Who Should Avoid THC?
Women who are pregnant or breastfeeding: The ingredients in marijuana can pass through the placenta and slow the growth of the fetus. It may also cause abnormalities or lead to childhood leukemia. THC in breast milk may also slow the development of the baby.
People with heart disease: Because THC increases heart rate and blood pressure, those who are at an increased risk of heart attack or stroke should avoid it.
Those with epilepsy: While some patients use cannabis (often high-CBD strains) to control their epilepsy, there is concern that marijuana may lower the seizure threshold in certain people. People with epilepsy should work closely with their doctors to determine if THC poses a risk to their health.
People with a predisposition to mental illness: Studies have shown a potential connection between cannabis use and development of psychotic disorders such as schizophrenia in people who have a personal or familial predisposition to the disorder. Similarly, those who are predisposed to anxiety disorders should be cautious, as the paranoia and increase in heart rate that are common THC effects can exacerbate this condition.
Juveniles: Researchers who studied marijuana use in young people found that the effects of THC on developing brains can be long-lasting, causing a decline in IQ, higher impulsivity, and the potential for an increased risk for mood disorders and psychotic symptoms years later. Studies are still continuing, but for the time being, juvenile use of marijuana should be discouraged.
What Medical Conditions Does THC Treat?
For years, people around the world have used cannabis to treat diseases and common ailments. Because it was illegal in many places, patients often had to use black market marijuana to medicate.
More recently, a large number of changing laws has made it easier for people to access the marijuana for medicinal purposes. Even before laws to legalize recreational marijuana started to gain traction, many places had made it legal for people to obtain and use medical marijuana for certain conditions. As of 2024, medical marijuana is legally available to patients in dozens of U.S. states and at least 30 countries across the globe.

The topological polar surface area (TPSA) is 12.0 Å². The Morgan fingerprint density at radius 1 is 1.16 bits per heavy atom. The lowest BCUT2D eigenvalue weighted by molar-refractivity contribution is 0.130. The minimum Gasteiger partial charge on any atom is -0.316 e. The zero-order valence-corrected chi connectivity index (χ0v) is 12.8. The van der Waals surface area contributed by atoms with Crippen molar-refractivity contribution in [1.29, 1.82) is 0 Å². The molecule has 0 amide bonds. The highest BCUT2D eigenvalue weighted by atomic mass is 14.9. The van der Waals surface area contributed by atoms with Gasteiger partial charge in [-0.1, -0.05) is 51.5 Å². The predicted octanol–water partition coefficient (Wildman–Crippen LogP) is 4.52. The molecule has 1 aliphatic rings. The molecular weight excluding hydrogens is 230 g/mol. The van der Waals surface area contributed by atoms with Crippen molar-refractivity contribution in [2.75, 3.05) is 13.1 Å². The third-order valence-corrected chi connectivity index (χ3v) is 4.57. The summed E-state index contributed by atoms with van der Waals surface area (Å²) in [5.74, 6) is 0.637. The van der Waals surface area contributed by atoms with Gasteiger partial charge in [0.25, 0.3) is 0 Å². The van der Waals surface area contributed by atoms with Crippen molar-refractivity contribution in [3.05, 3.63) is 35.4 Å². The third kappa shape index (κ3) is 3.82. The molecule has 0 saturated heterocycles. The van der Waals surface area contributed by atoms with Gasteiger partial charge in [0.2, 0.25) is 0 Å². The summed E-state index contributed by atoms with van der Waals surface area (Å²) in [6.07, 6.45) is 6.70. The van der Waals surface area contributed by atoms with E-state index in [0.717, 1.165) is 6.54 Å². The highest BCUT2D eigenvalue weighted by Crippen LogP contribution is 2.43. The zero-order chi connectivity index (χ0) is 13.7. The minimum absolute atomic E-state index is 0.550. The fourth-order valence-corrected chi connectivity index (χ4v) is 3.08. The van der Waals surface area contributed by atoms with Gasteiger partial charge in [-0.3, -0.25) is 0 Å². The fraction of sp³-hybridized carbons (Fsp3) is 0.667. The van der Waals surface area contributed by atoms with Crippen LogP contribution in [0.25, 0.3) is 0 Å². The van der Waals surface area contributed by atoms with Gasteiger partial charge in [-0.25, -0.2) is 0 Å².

Approved Medical Conditions
Patients who suffer from a wide range of illnesses can get relief from THC without the side effects of traditional pharmaceutical drugs. However, it’s important for patients to talk to their doctors and do research to confirm that marijuana is useful for the condition they’d like to target. In recent years, cannabis has been touted as a treatment for everything from cancer and glaucoma to Alzheimer’s disease. Because of restricted research due to the legal status of THC in countries like the U.S., evidence to support its use for certain diseases is limited.
As more evidence becomes available, a growing number of patients are gaining access to THC for their conditions. It’s been clinically approved (in its synthetic form) for certain conditions, and those are among some of the most common conditions for which medical cannabis is approved in states where it’s legal:
Appetite, Nausea, and Vomiting
For patients with AIDs or those undergoing chemotherapy for cancer, nausea, vomiting, and the resulting weight loss can be devastating. In multiple clinical trials, THC has been shown effective at treating all of these conditions. In fact, it’s so effective that pharmaceutical companies have harnessed this knowledge to create dronabinol, a synthetic THC that’s regularly prescribed to patients with cancer or AIDs.
Multiple sclerosis causes the muscles to cramp up and become stiff, which results in aches and intense pain. THC is believed to act on the areas of the brain that affect movement, helping to calm painful muscle spasms. Many patients find that cannabis is preferable to conventional antispasmodic drugs that can cause them to feel weak and drowsy.
Conditions Being Researched
While research has suggested that THC may be helpful for many different medical conditions, scientists are quick to note that the compound isn’t a cure-all and that more evidence is needed to confirm its benefits. There have been a number of promising trials that look to cannabis as a potential treatment for many different diseases.
Could one of the effects of THC be protecting the brain? While many drugs inhibit the brain’s ability to make new cells, studies have shown that cannabinoids like THC are capable of stimulating brain cell production (also known as neurogenesis). Researchers tested this theory using HU-210, a synthetic substance that is 100 times more powerful than standard THC. They believe that further research could provide helpful treatments for those with mood disorders such as depression. Medical professionals currently believe that in many people, depression can be triggered when not enough new brain cells are generated in the hippocampus.
Another positive finding is that tetrahydrocannabinol may be neuroprotective. This sets cannabis apart from many other drugs that damage, rather than protect brain cells. A study by scientists in Tel Aviv showed that THC was useful for protecting brain cells from damage due to lack of oxygen, toxic drugs or seizures. While past studies had used high doses of THC given within a short period of time, this study found that low doses given over a period of days was also effective.